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There are no limits to our imagination, only limits to us being understood.
Open your hearts and welcome the gifts of our creative contributions to the world.

Yummy!

Alexandra Adlawan’s

Book Title & Alexandra's Review

Faceless by Alyssa Sheinmel

High School

When Maisie gets into a terrible accident, her face is partially destroyed. She’s lucky enough to qualify for a rare medical treatment: a face transplant. But how do you live your life when you can’t even recognize yourself anymore? She was a runner, a girlfriend, a good student . . . a normal girl. Now, all that has changed.

The medical procedure of getting a face transplant, at first, seemed like a fascinating process. I was interested in how it would work. But then I read just how damaged Maisie’s face was. Her face was burned by an electrical fire, which is much hotter than a regular fire. Where her nose, cheeks, and chin used to be were just gone. The skin, the muscle, the bone, everything. I know I’m giving a lot of detail, but I trying to make a point. The way the transplant goes, in simplified terms, someone else’s face will replace the parts she’s now missing. She’s going to be wearing parts of someone else’s face! This procedure sounds like something from a science fiction movie or Frankenstein. The image of someone stitching the skin together with thick black thread kept popping into my mind for some reason.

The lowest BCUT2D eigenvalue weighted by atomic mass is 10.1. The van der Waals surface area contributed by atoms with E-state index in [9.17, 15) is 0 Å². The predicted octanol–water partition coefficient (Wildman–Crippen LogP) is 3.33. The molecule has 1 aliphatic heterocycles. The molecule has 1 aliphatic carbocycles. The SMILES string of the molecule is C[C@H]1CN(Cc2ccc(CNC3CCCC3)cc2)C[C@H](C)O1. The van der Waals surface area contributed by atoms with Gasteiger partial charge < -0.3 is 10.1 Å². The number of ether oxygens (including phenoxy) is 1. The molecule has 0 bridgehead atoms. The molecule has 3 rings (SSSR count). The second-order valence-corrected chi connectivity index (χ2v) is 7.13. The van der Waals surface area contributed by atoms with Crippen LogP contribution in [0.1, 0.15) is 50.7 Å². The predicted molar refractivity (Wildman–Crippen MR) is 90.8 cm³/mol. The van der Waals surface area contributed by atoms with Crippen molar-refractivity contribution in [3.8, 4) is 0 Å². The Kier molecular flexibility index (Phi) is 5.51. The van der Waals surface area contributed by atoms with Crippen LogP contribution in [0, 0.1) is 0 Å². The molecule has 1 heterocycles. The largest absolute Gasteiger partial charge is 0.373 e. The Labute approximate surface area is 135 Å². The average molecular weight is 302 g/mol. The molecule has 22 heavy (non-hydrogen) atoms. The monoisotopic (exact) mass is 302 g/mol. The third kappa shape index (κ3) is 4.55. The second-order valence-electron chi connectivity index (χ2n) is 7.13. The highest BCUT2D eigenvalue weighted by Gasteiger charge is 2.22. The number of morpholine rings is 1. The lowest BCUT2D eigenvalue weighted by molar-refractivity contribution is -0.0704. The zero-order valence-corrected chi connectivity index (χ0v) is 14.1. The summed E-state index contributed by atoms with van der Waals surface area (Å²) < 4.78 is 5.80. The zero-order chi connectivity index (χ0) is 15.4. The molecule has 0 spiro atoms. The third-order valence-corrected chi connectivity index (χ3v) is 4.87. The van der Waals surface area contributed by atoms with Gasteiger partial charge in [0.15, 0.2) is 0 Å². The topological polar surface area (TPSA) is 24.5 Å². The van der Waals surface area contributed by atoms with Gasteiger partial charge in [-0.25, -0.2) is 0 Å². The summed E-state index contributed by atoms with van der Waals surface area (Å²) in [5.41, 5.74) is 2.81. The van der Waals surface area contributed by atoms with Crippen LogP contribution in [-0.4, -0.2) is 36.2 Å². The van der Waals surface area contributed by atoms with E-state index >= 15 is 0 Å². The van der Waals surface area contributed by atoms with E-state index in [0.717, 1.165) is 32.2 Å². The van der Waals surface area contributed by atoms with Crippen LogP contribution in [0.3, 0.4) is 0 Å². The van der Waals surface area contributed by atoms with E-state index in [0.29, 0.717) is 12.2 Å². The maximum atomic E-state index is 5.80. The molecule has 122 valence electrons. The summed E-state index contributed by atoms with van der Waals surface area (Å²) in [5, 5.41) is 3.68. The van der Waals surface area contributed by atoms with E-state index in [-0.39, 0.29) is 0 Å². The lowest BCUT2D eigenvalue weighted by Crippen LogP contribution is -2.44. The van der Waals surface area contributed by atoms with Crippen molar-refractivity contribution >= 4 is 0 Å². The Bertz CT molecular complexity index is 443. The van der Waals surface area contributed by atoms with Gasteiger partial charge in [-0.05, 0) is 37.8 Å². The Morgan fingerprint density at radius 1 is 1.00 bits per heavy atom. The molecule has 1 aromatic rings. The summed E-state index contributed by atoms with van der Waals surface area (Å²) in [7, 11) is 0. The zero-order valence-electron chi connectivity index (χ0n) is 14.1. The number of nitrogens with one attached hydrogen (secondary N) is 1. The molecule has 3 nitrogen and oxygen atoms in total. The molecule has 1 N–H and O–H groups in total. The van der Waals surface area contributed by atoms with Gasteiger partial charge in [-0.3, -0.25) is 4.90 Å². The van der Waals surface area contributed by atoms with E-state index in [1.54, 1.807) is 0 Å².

I did some research on face transplants (and by that, I mean I Googled it), but after seeing a few of the pictures, I decided to stop. The pictures weren’t that bad. It’s just the whole procedure was just too much for me. I can handle it when it’s happening on a TV show because I know it’s just special effects and makeup. But when you’re reading about an actual person, it’s just too real.

I felt awful for this girl. She had a perfectly normal life, and it was torn away from her. These are the saddest kinds of stories to me. Someone is just minding their own business, and in the blink of an eye, their life changes forever. In my opinion, Maisie handles her situation pretty well, and everyone else around her takes it the way you’d expect them to. Her parents are trying to be supportive, her doctors are trying to keep her healthy, and her boyfriend has no idea what to do. I kept waiting for someone to just tell her the truth, that her life would never be the same and that it would stink for a while, but hopefully, everything was going to be a new kind of okay and that she just had to wait.

It is said that this book is ‘Wonder’ for a YA (Young Adult) audience, but Auggie and Maisie are entirely different. Auggie was born with his extraordinary face and has lived with it his whole life. On the other hand, Maisie had her face destroyed and then replaced at sixteen. She had her whole life figured out, and then she had to start from scratch. I’ve read many books about kids and teenagers going through some pretty tough situations, but this one might be the most horrifying.

This is a sad and very heavy-on-the-heart book, but that doesn’t mean you shouldn’t read it. It all turns out okay in the end.

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